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“Trevor”

8 x 8 inches

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“Jackie”

8 x 8 inches

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“Fred”

8 x 8 inches

Acrylic

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Jackie

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2016

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HI-RIDER

 

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“Hi-Rider”

8 x 10 inches

Acrylic

2014

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Introducing the 2034, Hi-Rider® , the new twin-engine hovership from Luna International, featuring the best in class performance, economics, and safety.  With the ability to fly at altitudes up to 10,000 feet at a max cruise of 350 mph, all while consuming a mere 55 gallons of ethanol per hour.  The Hi-Rider® is the most efficient twin engine hovership on the planet.  When you add safety features such as autothrottle, synthetic vision, and enhanced vision system, 3-D weather rader, and advanced flight controls, one will understand that the Luna Hi-Rider® will forever change the way we look at hovership aircraft.

Luna Internazionale

Macchine di lusso visionario.®

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2014

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FLOWER HUNTER

HEADCLOSEUP

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“Flower Hunter”

18 x 24 inches

Acrylic

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CAUTION:  Guard your gardens.  Robot will stop at nothing to pick your flowers.

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Yellow Background

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With Green

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With Grey

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With Purple

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With Yellow

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With FLower

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MUSIC

“Closed”

Com Truise

In Decay

Ghostly International

2012

R-150-3695533-1346530014-7706

Album available here:

Amazon

Here:

iTunes

Or here:

Beatport

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2013

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SELF-PORTRAIT COLLAGE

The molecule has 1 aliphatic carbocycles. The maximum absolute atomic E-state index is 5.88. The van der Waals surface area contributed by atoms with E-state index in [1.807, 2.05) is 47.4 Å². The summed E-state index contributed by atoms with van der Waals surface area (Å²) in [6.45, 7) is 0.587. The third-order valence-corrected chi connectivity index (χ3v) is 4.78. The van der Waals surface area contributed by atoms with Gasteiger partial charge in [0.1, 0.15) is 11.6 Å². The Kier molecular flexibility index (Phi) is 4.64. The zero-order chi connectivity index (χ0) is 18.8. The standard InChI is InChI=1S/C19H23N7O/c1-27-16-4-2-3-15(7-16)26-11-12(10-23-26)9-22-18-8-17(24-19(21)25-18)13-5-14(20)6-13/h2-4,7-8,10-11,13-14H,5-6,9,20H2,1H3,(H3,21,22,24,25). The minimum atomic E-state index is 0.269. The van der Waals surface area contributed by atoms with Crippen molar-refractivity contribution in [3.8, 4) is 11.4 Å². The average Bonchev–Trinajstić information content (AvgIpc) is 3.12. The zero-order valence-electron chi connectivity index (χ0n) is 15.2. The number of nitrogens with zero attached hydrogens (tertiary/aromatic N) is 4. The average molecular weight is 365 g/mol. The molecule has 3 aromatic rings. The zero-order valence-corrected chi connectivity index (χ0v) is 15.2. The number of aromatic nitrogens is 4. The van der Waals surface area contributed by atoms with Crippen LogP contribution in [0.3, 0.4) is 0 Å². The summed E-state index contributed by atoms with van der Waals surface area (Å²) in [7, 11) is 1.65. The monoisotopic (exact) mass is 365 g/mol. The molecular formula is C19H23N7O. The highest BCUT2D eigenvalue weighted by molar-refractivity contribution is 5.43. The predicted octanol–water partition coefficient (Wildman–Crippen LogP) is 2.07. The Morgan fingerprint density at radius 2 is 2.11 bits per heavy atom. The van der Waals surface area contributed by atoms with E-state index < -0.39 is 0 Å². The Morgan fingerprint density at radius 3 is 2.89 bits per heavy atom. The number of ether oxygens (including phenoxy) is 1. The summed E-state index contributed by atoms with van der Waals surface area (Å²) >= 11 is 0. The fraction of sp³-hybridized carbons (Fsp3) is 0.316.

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In a previous post, Big Ideas, Small Spaces, I mentioned the thrill of collage as similar to that of editing a video.  I believe both are organic, intuitive processes, with exciting, in-the-moment discoveries.  Both collage and editing use colors and shapes to imply new artistic ideas.  To demonstrate this, I made a self-portrait from the different color skin tones I found in soon-to-be recycled magazines and catalogs.

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First, a photograph was taken to display an emotion.  This photograph would be later used for a guiding pencil sketch and reference for the pasting of cut-out shapes and colors.

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Next, a pencil sketch was drawn on fine charcoal paper.  I used the grid technique to blow up the image.  Rather than just outline the face, I shaded the drawing to show where the gradations occurred, and to help in the application of the colored magazine paper.

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I cut out different shades of skin and separated them into groups.  I used school glue to stick down the abstract shapes that fit the gradations of shade in the photograph.  Starting with darker skin in the shaded area at the right, I moved left, layering lighter skin tones, to end up with the highlights.  For the ear, I used actual ear parts, since they were already the same texture, and sometimes the same shape.